Alaska Native/Indigenous People

Early Days of Christmas in Interior Alaska

Angela Gonzalez at the Huslia Head Start in 1978
Angela Gonzalez at the Huslia Head Start in 1978

My cousin, Jo Derendoff, posed a question on Facebook recently. She asked, “What are your favorite memories about Christmas when you were a child?” I started thinking about my first Christmases and what it was like in the villages during this time of year.

Jo shared her favorite memories:  “I loved looking at the Christmas tree while going to sleep. It was filled with bright lights. I remember how excited we were and how we couldn’t sleep. We used to say we were going to stay up all night, but only lasted until midnight. Presents weren’t that important, and everyone would probably get one a piece.”

I loved hearing Jo’s friends and family respond about their favorite Christmas memories, like stringing popcorn, scheming about ways to peek at presents and going to the community hall to see Santa. I have fond memories of Christmas time spent in Huslia, Nome and Bettles.

Josephine Semaken enjoyed making gingerbread men with her grandchildren in Anchorage. Courtesy photo
Josephine Semaken enjoyed making gingerbread men with her grandchildren in Anchorage. Courtesy photo

I spoke with Josephine Semaken, an elder who is originally from Koyukuk, about her earliest memories of Christmas time. She spent winters in a winter camp about 50 miles up the Koyukuk River from Koyukuk, Alaska. Each fall, Josephine’s parents, Sanders and Evelyn Cleaver, hooked up a dog team and brought all of their kids to winter camp. The kids were tied down so they wouldn’t fall out of the sled. Josephine remember seeing heads popping out of the sleds. Josephine says, “Those were the best years of my life.”

People had small cabins. Josephine remembers sliding down the side of the roof of the cabin. The cabins were small and there was a lot of snow. They survived by trapping and snaring. All of the kids were bundled up whenever they went out to check the traps and snares. They didn’t have snow machines at that time. A lot of people from Koyukuk lived in winter camps.

Josephine remembers it was like a little village in that area. They lived in winter camps until Josephine was about 5 years, about the time when it was time for them to go to school. They had to move to town to attend school.

One of Josephine’s first memories was when a plane landed on skis at their camp. The pilot said, “Your grandpa Haymen Henry sent this plane for you.” It was the first time Josephine and her brother, Joe, flew on a plane. Josephine’s grandfather, Louie Cleaver, taught her Denaakk’e (Koyukon Athabascan). He only spoke to her in Koyukon until he died when she was about five years old.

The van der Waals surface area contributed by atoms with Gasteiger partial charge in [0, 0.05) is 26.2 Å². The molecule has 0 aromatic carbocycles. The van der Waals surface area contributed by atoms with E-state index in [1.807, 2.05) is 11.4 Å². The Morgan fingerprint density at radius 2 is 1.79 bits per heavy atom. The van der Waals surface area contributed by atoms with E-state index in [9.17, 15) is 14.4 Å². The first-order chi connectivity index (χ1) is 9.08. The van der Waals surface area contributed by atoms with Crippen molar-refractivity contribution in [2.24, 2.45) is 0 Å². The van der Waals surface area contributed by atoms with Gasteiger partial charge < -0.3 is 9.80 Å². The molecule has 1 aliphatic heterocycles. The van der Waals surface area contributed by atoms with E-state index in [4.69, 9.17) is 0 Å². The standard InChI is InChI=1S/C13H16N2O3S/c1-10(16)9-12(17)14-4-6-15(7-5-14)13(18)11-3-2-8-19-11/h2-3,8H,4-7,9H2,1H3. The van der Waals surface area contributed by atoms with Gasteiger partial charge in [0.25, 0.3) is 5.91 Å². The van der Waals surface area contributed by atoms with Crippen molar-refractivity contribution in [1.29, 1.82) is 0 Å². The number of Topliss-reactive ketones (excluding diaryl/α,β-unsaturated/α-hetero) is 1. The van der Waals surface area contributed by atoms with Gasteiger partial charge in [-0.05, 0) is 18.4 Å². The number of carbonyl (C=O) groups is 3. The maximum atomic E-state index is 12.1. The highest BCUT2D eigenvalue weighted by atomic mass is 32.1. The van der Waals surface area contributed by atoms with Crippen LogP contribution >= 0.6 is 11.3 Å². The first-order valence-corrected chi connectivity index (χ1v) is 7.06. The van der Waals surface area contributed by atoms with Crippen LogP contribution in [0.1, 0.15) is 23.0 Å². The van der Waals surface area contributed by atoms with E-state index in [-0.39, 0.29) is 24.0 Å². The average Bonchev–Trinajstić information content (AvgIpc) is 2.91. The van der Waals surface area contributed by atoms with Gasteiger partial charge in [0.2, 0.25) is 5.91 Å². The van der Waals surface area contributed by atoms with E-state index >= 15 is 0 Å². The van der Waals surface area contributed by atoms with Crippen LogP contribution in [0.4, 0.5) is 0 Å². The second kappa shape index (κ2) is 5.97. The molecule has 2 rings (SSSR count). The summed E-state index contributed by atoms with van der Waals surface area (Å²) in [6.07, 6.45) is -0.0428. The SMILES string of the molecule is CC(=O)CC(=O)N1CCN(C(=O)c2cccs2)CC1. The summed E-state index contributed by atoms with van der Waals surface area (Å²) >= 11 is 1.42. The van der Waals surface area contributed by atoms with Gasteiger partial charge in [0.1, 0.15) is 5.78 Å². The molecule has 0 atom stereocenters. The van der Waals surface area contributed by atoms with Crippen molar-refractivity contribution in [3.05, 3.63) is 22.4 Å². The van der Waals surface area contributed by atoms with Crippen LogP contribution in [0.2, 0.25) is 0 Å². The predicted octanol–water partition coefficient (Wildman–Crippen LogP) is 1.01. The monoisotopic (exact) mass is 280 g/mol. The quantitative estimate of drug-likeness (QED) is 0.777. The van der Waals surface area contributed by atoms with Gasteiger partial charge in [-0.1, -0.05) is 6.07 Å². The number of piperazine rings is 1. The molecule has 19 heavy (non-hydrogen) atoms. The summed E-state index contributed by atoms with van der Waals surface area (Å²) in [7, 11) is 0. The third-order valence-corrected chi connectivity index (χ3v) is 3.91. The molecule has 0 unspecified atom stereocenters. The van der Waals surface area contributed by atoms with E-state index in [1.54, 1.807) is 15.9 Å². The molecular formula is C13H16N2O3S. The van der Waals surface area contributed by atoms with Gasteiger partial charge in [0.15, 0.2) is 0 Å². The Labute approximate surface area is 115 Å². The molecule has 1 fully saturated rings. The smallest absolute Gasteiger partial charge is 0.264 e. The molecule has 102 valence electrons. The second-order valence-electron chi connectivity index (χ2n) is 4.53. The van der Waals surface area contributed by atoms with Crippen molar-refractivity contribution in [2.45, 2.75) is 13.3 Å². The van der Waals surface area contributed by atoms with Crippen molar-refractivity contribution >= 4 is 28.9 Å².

Josephine remembers that she and her siblings always got new mukluks, mitts, hats and other clothes for Christmas. Her mother sewed all of their clothes, including rabbit and beaver skin parkas. Josephine remembers her mom sewing by cool oil lamp or candle at night. They had a blaze lamp, but they used it very sparingly to save oil.

Once Josephine was in grade school, they spent winters and Christmases in Koyukuk. She remembers the Christmas programs at the school. She also remembers Christmas carolers singing by all of the houses. Nulato is about 17 miles from Koyukuk. She remembers everyone going by dog sled to attend midnight mass in Nulato.

Josephine said everyone went to visit each other on Christmas morning. They would drink coffee or tea. For Christmas dinner, Josephine remembers cooking a moose meat roast in a little Yukon stove. There was also a little oven on the top for making cakes and bread. They also had jello and dry goods…foods that didn’t spoil

Josephine and her husband, Harold Semaken, had eight children. One of her sons, Frank Ambrose, died a few years ago. Now Josephine spends Christmases with friends and relatives all over. She enjoys spending time with her grandchildren.

Josephine Semaken stands near her Christmas tree in Anchorage. Photo by Angela Gonzalez
Josephine Semaken stands near her Christmas tree in Anchorage. Photo by Angela Gonzalez

In 1985, Josephine recorded songs during midnight mass in Galena. One of her favorite Christmas songs is called, Christ Was Born on Christmas Day. She recorded it below. Vincent Yaska and Sanders Cleaver were playing violin and Billy Demoski was playing guitar that year. Archie Thurmond can be heard singing. This is Josephine’s personal recording.

I enjoyed sitting with Josephine and listening to stories from the early days. She told me about stick dances, fishing and her career as a substance abuse counselor. While Jo Derendoff and Josephine Semaken lived in a different generation, it is nice to see that they both value the same things, like spending time with each other and honoring traditions. Thank you to the two Jo’s!

Merry Christmas!

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6 thoughts on “Early Days of Christmas in Interior Alaska”

  1. Thank you Angela! I love your stories. I’m still out of state (been 2 weeks in Puerta Vallarta, Mexico and am now Redmond, Oregon for a week visiting my sister Ruth and her husband Phil Backup. Cool last name, huh. Will return the 28th. Anyway, I clicked on the “like” button of your story but I had to sign in…only thing is I can’t remember if I already signed with up with wordpress or not. I think not but I’ll have to wait until I get back to Anchorage this weekend to check my computer password list. I’m soft in the brain. Smile. Blessings, Kay

  2. So nice, what a beautiful lady, Josephine Semaken is. She has been to St.Michael, where her son Louie and his wife, Jerrine, and children reside, my hometown. The singing she recorded, I enjoyed, I wanted to hear more, reminds me of old time singing at church. Thank-you, for this precious piece of history, well done, makes me happy! Sincerely, Virginia Shipton

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